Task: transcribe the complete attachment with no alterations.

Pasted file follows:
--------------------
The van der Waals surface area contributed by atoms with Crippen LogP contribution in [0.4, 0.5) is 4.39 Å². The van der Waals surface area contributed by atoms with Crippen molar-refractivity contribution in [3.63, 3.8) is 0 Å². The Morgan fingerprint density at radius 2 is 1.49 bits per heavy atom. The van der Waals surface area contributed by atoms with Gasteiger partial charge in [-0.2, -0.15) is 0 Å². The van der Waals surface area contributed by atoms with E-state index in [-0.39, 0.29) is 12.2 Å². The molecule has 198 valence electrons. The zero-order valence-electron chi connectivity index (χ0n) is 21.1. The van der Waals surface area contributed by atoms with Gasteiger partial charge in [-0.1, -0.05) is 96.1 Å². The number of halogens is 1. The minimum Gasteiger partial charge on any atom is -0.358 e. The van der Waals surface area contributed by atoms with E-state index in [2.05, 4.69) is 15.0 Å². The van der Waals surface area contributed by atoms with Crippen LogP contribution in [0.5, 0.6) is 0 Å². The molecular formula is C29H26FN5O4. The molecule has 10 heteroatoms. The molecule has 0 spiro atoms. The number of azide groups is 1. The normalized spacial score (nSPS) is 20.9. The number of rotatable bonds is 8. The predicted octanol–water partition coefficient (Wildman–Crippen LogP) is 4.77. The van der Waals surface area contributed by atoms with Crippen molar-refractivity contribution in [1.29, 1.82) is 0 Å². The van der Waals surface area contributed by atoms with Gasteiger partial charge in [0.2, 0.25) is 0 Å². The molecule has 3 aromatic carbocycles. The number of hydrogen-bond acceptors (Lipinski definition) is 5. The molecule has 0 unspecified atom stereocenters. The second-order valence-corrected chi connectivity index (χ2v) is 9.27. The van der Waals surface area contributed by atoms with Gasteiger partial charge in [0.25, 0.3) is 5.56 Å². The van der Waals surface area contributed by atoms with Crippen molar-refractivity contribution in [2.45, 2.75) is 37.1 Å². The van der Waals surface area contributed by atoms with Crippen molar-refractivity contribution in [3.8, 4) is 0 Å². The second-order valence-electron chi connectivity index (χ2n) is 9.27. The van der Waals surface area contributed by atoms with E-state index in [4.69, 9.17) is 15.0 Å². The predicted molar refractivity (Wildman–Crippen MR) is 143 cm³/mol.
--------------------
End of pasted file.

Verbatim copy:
The van der Waals surface area contributed by atoms with Crippen LogP contribution in [0.4, 0.5) is 4.39 Å². The van der Waals surface area contributed by atoms with Crippen molar-refractivity contribution in [3.63, 3.8) is 0 Å². The Morgan fingerprint density at radius 2 is 1.49 bits per heavy atom. The van der Waals surface area contributed by atoms with Gasteiger partial charge in [-0.2, -0.15) is 0 Å². The van der Waals surface area contributed by atoms with E-state index in [-0.39, 0.29) is 12.2 Å². The molecule has 198 valence electrons. The zero-order valence-electron chi connectivity index (χ0n) is 21.1. The van der Waals surface area contributed by atoms with Gasteiger partial charge in [-0.1, -0.05) is 96.1 Å². The number of halogens is 1. The minimum Gasteiger partial charge on any atom is -0.358 e. The van der Waals surface area contributed by atoms with E-state index in [2.05, 4.69) is 15.0 Å². The van der Waals surface area contributed by atoms with Crippen LogP contribution in [0.5, 0.6) is 0 Å². The molecular formula is C29H26FN5O4. The molecule has 10 heteroatoms. The molecule has 0 spiro atoms. The number of azide groups is 1. The normalized spacial score (nSPS) is 20.9. The number of rotatable bonds is 8. The predicted octanol–water partition coefficient (Wildman–Crippen LogP) is 4.77. The van der Waals surface area contributed by atoms with Crippen molar-refractivity contribution in [1.29, 1.82) is 0 Å². The van der Waals surface area contributed by atoms with Gasteiger partial charge in [0.2, 0.25) is 0 Å². The molecule has 3 aromatic carbocycles. The number of hydrogen-bond acceptors (Lipinski definition) is 5. The molecule has 0 unspecified atom stereocenters. The second-order valence-corrected chi connectivity index (χ2v) is 9.27. The van der Waals surface area contributed by atoms with Gasteiger partial charge in [0.25, 0.3) is 5.56 Å². The van der Waals surface area contributed by atoms with Crippen molar-refractivity contribution in [2.45, 2.75) is 37.1 Å². The van der Waals surface area contributed by atoms with Crippen molar-refractivity contribution in [3.8, 4) is 0 Å². The second-order valence-electron chi connectivity index (χ2n) is 9.27. The van der Waals surface area contributed by atoms with E-state index in [4.69, 9.17) is 15.0 Å². The predicted molar refractivity (Wildman–Crippen MR) is 143 cm³/mol.